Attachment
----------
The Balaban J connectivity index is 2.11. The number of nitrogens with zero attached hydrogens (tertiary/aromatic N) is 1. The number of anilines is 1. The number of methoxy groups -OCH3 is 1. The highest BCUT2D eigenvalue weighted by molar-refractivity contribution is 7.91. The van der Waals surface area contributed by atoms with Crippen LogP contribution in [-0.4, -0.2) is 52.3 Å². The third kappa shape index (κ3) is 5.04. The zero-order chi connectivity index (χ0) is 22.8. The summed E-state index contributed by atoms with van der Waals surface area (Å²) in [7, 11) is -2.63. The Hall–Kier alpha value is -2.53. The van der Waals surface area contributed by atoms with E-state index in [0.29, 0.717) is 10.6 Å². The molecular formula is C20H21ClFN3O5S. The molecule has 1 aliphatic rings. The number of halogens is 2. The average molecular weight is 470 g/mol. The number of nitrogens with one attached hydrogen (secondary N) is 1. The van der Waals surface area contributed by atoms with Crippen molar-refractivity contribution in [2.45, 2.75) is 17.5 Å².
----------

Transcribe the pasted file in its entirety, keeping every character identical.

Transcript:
The Balaban J connectivity index is 2.11. The number of nitrogens with zero attached hydrogens (tertiary/aromatic N) is 1. The number of anilines is 1. The number of methoxy groups -OCH3 is 1. The highest BCUT2D eigenvalue weighted by molar-refractivity contribution is 7.91. The van der Waals surface area contributed by atoms with Crippen LogP contribution in [-0.4, -0.2) is 52.3 Å². The third kappa shape index (κ3) is 5.04. The zero-order chi connectivity index (χ0) is 22.8. The summed E-state index contributed by atoms with van der Waals surface area (Å²) in [7, 11) is -2.63. The Hall–Kier alpha value is -2.53. The van der Waals surface area contributed by atoms with E-state index in [0.29, 0.717) is 10.6 Å². The molecular formula is C20H21ClFN3O5S. The molecule has 1 aliphatic rings. The number of halogens is 2. The average molecular weight is 470 g/mol. The number of nitrogens with one attached hydrogen (secondary N) is 1. The van der Waals surface area contributed by atoms with Crippen molar-refractivity contribution in [2.45, 2.75) is 17.5 Å².